Pep Guardiola or Maurizio Sarri?
It's not a question that would give many people pause. The former is a two-time Champions League winner, credited with launching a tiki-tactical revolution and guiding Lionel Messi's development from gifted youngster to generational talent. The latter has never won a major championship of any description.
And yet, when a journalist asked Aurelio De Laurentiis whether he would swap Sarri for Guardiola earlier this month, he dismissed the idea out of hand. “I would never make that trade,” insisted the Napoli owner. “Not even if they took the same salary.”
They do not, of course. Not anywhere close. Guardiola is reported to earn upwards of £15 million at Manchester City, whereas Sarri recently negotiated a raise to just a little more than 10 percent of that sum. That gulf should not surprise anyone, given their respective achievements and the spending power of the clubs that employ them.
Likewise, it is hardly a shock to hear an employer sticking up for his own guy. What might be more unexpected – for those who have not been paying attention – would be to hear Guardiola describe Sarri as, “one of the coaches I admire the most,” over the weekend.
This was not simple politeness towards an upcoming opponent, nor, as De Laurentiis suggested, some crafty mind game. Guardiola has been expressing his enthusiasm for the football played by Sarri’s team for some time now. Back in May, long before these sides were drawn together in the Champions League, the Spaniard insisted that, “Napoli play the best football in Italy,” even though Juventus had just won Serie A.
Nor is it hard to see what Guardiola might appreciate. Napoli are a team built on similar principles to City: a little more direct, perhaps, but still founded in the first instance on quick interchanges, a high press, and a desire to play with the ball at their feet.
Even the attacking trio of José Callejón, Dries Mertens, and Lorenzo Insigne call to mind Guardiola’s previous Barcelona core of Messi, Xavi and Andrés Iniesta. They do not play the same positions, but both sets of undersized technicians were perfected through a similar process of meticulous and relentless repetition.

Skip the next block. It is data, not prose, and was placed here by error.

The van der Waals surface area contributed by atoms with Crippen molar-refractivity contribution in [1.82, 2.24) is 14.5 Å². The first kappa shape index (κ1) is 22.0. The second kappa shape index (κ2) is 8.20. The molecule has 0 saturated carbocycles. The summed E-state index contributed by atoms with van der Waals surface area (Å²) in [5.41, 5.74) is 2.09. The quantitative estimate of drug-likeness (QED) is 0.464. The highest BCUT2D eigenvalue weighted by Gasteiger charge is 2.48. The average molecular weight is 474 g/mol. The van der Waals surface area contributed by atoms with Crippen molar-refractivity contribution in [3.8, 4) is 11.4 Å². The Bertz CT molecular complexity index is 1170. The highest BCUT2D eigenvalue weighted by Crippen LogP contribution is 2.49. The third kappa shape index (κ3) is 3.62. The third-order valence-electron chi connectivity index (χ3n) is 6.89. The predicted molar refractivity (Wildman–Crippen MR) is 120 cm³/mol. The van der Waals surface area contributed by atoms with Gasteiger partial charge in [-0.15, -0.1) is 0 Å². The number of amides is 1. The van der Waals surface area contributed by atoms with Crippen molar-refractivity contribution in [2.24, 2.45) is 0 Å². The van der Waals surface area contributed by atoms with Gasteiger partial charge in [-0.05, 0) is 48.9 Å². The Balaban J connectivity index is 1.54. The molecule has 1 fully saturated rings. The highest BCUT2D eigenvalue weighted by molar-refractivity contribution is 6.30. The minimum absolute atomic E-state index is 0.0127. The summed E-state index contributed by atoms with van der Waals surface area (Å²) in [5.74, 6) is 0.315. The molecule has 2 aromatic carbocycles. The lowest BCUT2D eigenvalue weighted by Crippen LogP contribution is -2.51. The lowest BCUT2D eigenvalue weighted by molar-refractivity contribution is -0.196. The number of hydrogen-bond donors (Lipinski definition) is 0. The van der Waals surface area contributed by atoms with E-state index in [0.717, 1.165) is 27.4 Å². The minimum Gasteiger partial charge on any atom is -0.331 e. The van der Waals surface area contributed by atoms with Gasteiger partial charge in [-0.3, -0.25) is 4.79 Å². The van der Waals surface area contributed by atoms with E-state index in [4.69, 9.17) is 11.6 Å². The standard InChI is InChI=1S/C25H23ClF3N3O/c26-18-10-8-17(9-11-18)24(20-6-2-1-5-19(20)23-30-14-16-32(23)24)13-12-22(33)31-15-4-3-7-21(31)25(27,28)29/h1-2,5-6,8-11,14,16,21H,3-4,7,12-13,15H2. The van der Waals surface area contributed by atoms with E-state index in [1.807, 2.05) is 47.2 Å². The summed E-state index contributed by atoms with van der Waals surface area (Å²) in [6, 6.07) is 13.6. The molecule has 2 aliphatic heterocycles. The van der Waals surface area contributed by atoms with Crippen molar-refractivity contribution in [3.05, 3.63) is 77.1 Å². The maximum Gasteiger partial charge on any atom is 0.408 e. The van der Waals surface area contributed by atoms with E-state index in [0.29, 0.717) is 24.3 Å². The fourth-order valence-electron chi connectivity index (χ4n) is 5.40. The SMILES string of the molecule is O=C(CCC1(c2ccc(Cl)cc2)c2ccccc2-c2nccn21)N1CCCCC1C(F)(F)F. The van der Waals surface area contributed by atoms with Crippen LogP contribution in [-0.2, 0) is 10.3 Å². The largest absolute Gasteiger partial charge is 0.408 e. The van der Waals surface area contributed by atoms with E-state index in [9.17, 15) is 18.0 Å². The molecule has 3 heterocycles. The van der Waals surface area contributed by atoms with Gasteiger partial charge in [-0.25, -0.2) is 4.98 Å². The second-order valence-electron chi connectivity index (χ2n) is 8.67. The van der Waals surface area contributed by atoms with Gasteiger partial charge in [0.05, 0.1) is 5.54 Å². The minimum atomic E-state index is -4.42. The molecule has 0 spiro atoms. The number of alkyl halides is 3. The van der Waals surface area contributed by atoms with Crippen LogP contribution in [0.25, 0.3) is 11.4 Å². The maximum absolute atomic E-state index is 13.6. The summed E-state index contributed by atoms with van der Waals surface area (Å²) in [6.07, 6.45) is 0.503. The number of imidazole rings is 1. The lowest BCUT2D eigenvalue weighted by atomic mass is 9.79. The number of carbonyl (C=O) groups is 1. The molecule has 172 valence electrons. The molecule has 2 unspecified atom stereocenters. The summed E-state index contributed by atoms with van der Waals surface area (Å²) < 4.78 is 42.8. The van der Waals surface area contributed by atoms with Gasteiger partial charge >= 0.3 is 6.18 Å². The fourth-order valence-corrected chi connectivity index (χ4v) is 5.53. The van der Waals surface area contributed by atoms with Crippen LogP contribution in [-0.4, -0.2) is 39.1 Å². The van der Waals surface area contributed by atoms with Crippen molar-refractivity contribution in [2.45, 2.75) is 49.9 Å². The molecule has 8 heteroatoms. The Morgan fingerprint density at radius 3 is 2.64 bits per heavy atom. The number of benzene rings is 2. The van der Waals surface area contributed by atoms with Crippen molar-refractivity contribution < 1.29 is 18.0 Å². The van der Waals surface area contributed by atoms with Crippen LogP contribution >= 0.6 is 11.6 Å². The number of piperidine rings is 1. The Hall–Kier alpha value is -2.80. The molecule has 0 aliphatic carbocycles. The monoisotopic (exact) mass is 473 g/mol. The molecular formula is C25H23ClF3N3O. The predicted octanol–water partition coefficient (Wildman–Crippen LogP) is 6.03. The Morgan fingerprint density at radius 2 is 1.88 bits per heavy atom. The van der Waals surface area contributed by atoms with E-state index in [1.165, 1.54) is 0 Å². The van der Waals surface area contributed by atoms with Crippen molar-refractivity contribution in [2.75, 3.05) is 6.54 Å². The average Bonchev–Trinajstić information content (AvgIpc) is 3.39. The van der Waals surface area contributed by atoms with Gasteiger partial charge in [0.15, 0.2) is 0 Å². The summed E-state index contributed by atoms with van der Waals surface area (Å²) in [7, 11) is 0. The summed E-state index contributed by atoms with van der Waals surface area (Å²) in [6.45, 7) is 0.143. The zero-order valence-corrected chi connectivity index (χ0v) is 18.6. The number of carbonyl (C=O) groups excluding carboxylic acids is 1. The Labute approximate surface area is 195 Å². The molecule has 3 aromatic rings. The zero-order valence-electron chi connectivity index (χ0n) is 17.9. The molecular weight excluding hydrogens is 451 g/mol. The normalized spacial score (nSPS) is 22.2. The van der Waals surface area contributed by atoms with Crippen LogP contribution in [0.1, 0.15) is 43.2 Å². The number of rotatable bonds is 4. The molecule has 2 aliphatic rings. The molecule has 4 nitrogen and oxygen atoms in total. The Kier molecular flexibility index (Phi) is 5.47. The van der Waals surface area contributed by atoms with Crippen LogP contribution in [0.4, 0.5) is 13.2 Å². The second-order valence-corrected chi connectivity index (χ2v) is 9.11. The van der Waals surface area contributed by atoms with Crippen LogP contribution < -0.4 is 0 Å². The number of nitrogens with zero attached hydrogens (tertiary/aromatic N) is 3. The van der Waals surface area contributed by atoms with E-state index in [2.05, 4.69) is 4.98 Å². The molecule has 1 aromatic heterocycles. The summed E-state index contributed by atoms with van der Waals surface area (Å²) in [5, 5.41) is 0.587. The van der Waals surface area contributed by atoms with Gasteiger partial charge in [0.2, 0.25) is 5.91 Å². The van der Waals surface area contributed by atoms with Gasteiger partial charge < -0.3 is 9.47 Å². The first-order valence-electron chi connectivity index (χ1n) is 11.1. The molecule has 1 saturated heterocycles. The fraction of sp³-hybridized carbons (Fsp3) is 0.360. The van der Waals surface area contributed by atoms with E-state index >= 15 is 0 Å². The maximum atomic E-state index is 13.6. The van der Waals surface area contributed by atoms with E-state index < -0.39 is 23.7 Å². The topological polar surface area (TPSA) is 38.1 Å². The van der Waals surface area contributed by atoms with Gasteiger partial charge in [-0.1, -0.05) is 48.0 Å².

Scratch beneath the surface, and you might discover that Guardiola and Sarri see football in much the same way. There is, admittedly, quite a bit of surface to get through. Guardiola is a turtleneck-wearing modern man with a successful playing career behind him, whereas Sarri is a gruff 58-year-old chain smoker, who prefers tracksuits despite (or maybe because of) the fact he had a day job trading currency for a bank as recently as 2002.
(Photo courtesy: Getty Images)
Yet they share a sense of idealism - a belief that football can be dazzling and devastating at the same time. Contrary to what you might expect, both men are also obsessive about the way their prepare their back-lines.
“Attack is more based on innate talent,” according to Guardiola. “Defence is about the work you put into it.” At Bayern Munich, centre-back Javi Martínez claimed to have been shown “200 videos” as they worked together to refine his game. Meanwhile, at Napoli, Sarri made headlines at his first training camp by deploying a team of drones to track his defenders’ movements so he could show them every misstep.
From a distance, the Italian has both admired Guardiola and been frustrated by him. Sarri’s path to Napoli was hard-won: he had been coaching amateur sides in his evenings after work at the bank, and only went full-time after getting Sansovino promoted to Serie D – a level at which he knew he would need to devote more of his time to the football pitch.
He went on to manage 11 clubs in 14 years, finally reaching the top-flight with Empoli and then landing the Napoli job after keeping the Tuscans up at the first attempt. Even then, there were some who accused De Laurentiis of hiring him only because he came cheaper than some more high-profile alternatives.
Guardiola, in contrast, got his first managerial post with Barcelona’s B team, then got promoted to the main job after one year. “Guardiola did some damage,” said Sarri in February. “By doing so well at Barcelona, so quickly, he convinced other clubs to do the same thing (hiring former players over coaches who had worked their way up the ladder).”
The criticism was not really of Guardiola, but of the collective failure of imagination among those clubs making the hires. Now, at least, Sarri can provide the counterpoint, offering evidence to any team owner that it can pay to trust a guy from a less obvious background.
Napoli have not yet won a major trophy under his stewardship, but they operate in a different financial reality to Barcelona, Bayern, or Man City. Their wage bill is roughly one-half that of Juventus, and yet they currently sit five points ahead of the Bianconeri atop Serie A. Napoli have won eight out of eight games domestically, scoring an astonishing 26 goals along the way.
It's still far too early to put Sarri on par with Guardiola. But if the City boss is excited to test his wits against a side managed by a former banker who has never won a major soccer championship, who are we to make that judgement?